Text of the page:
Even avoiding the easy news story, Ra Ra Riot’s still a band to be interested in. The band, hailing from upstate New York, plays an exuberant brand of indie pop informed by the dance-rock of recent years but more chamber music in orientation. Most prominently, you can hear a cello providing bass arpeggios or a different timbre of chug, and it’s a welcome addition to an otherwise familiar sound. On the extended second sections of their songs, the repeated groove can recall obvious heroes the Rapture (check the cowbells on “Everest”); but we forgive the band its influences because of the ever-upbeat attitude and a reputation for splintering live shows.
Ra Ra Riot - Dying is Fine
“Dying Is Fine” is perhaps the best song on the EP. The accompaniment of low-pitched strings is particularly exciting—you don’t hear that enough in pop music—but it’s the stomping chorus really hits home. You’ll be chanting “I wouldn’t like death if death were good”, a line that’s perhaps taken on a different meaning for the band now. As it evolves, the six-minute song transforms into a jittery, instrumental groove spinning seemingly to infinity. It’s really effective. Almost as good is the final track, “Ghost Under Rocks”. Over pizzicato strings and low, fast arpeggios, the layered vocal harmonies create an effectively eerie atmosphere, and the chorus again proves more than solid.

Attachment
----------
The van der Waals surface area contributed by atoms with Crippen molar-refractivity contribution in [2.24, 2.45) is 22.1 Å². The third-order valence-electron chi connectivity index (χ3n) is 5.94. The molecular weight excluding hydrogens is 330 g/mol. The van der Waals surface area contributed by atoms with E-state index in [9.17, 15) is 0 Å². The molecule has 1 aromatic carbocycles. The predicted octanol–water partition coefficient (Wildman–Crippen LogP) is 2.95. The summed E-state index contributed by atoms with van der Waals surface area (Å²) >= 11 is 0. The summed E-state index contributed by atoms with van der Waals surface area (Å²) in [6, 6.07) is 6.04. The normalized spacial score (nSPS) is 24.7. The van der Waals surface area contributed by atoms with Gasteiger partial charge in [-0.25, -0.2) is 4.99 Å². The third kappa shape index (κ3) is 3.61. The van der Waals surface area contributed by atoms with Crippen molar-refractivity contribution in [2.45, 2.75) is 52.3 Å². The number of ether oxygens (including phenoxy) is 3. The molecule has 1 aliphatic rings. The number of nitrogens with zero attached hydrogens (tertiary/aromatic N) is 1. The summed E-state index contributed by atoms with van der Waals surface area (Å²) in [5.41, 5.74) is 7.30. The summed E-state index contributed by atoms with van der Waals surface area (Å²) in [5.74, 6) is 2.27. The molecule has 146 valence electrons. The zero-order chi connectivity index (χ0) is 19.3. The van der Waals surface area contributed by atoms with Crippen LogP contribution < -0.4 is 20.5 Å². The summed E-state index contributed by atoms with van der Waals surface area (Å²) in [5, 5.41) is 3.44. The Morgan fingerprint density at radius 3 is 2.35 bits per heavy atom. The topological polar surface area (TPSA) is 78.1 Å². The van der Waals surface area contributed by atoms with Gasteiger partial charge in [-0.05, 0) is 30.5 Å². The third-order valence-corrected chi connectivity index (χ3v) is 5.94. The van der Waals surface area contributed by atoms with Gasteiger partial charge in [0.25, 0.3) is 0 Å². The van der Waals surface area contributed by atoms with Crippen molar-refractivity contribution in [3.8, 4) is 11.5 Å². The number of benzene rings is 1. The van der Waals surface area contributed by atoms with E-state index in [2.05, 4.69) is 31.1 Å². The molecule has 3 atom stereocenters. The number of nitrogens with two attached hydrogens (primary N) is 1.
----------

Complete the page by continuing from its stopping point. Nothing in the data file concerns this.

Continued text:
There are moments of imperfection—singer Wesley Miles’ voice falters occasionally when straining for high notes—but overall this EP makes a strong case for us to look forward with excitement to a debut full-length. Death can have a paralysing or a galvanic effect on those affected by it: we know the latter’s possible from Arcade Fire’s Funeral. We can only hope that Ra Ra Riot can channel the tragedy of John Pike’s death into a creative catharsis: on the basis of the Ra Ra Riot EP, we can be confident the start’s more than solid.
// Sound Affects
"The man whose songs were recorded by Johnny Cash, Alan Jackson, Ricky Skaggs, David Allan Coe, The Highwaymen, and countless others succumbs to time’s cruel cue that the only token of permanence we have to offer are the effects of shared moments and memories.READ the article